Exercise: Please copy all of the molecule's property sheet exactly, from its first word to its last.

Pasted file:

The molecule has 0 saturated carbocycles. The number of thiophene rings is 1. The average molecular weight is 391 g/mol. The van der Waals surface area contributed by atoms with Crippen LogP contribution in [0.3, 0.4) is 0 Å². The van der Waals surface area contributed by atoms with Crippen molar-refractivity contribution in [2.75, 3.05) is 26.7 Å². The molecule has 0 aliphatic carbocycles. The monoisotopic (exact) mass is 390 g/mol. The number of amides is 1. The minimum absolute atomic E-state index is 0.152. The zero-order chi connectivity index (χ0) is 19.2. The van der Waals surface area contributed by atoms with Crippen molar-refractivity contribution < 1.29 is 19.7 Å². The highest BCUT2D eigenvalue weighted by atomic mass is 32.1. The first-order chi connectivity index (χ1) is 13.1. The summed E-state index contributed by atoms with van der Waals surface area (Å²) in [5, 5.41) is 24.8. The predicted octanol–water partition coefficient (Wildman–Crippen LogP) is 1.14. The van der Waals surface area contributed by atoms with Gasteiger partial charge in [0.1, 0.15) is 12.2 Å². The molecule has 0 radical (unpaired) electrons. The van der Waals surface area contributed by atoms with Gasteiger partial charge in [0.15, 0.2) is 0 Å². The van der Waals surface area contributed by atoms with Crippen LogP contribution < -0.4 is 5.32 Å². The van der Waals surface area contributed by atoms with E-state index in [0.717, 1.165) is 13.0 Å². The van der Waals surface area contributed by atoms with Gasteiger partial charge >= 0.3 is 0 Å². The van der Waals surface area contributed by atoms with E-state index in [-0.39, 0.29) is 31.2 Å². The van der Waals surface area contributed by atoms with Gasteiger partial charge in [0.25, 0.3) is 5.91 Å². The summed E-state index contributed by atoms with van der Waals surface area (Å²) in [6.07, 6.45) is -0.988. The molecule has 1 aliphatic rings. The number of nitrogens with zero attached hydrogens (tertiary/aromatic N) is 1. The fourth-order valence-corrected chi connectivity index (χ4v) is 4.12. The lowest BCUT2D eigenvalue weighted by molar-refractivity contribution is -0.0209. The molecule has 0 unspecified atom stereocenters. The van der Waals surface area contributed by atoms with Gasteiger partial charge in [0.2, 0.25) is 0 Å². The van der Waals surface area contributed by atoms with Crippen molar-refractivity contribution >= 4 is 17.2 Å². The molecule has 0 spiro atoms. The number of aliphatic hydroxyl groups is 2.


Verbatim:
The molecule has 0 saturated carbocycles. The number of thiophene rings is 1. The average molecular weight is 391 g/mol. The van der Waals surface area contributed by atoms with Crippen LogP contribution in [0.3, 0.4) is 0 Å². The van der Waals surface area contributed by atoms with Crippen molar-refractivity contribution in [2.75, 3.05) is 26.7 Å². The molecule has 0 aliphatic carbocycles. The monoisotopic (exact) mass is 390 g/mol. The number of amides is 1. The minimum absolute atomic E-state index is 0.152. The zero-order chi connectivity index (χ0) is 19.2. The van der Waals surface area contributed by atoms with Crippen molar-refractivity contribution < 1.29 is 19.7 Å². The highest BCUT2D eigenvalue weighted by atomic mass is 32.1. The first-order chi connectivity index (χ1) is 13.1. The summed E-state index contributed by atoms with van der Waals surface area (Å²) in [5, 5.41) is 24.8. The predicted octanol–water partition coefficient (Wildman–Crippen LogP) is 1.14. The van der Waals surface area contributed by atoms with Gasteiger partial charge in [0.1, 0.15) is 12.2 Å². The molecule has 0 radical (unpaired) electrons. The van der Waals surface area contributed by atoms with Gasteiger partial charge in [0.15, 0.2) is 0 Å². The van der Waals surface area contributed by atoms with Crippen LogP contribution < -0.4 is 5.32 Å². The van der Waals surface area contributed by atoms with E-state index in [0.717, 1.165) is 13.0 Å². The van der Waals surface area contributed by atoms with Gasteiger partial charge >= 0.3 is 0 Å². The van der Waals surface area contributed by atoms with E-state index in [-0.39, 0.29) is 31.2 Å². The van der Waals surface area contributed by atoms with Gasteiger partial charge in [0.25, 0.3) is 5.91 Å². The summed E-state index contributed by atoms with van der Waals surface area (Å²) in [6.07, 6.45) is -0.988. The molecule has 1 aliphatic rings. The number of nitrogens with zero attached hydrogens (tertiary/aromatic N) is 1. The fourth-order valence-corrected chi connectivity index (χ4v) is 4.12. The lowest BCUT2D eigenvalue weighted by molar-refractivity contribution is -0.0209. The molecule has 0 unspecified atom stereocenters. The van der Waals surface area contributed by atoms with Gasteiger partial charge in [0.2, 0.25) is 0 Å². The van der Waals surface area contributed by atoms with Crippen molar-refractivity contribution >= 4 is 17.2 Å². The molecule has 0 spiro atoms. The number of aliphatic hydroxyl groups is 2.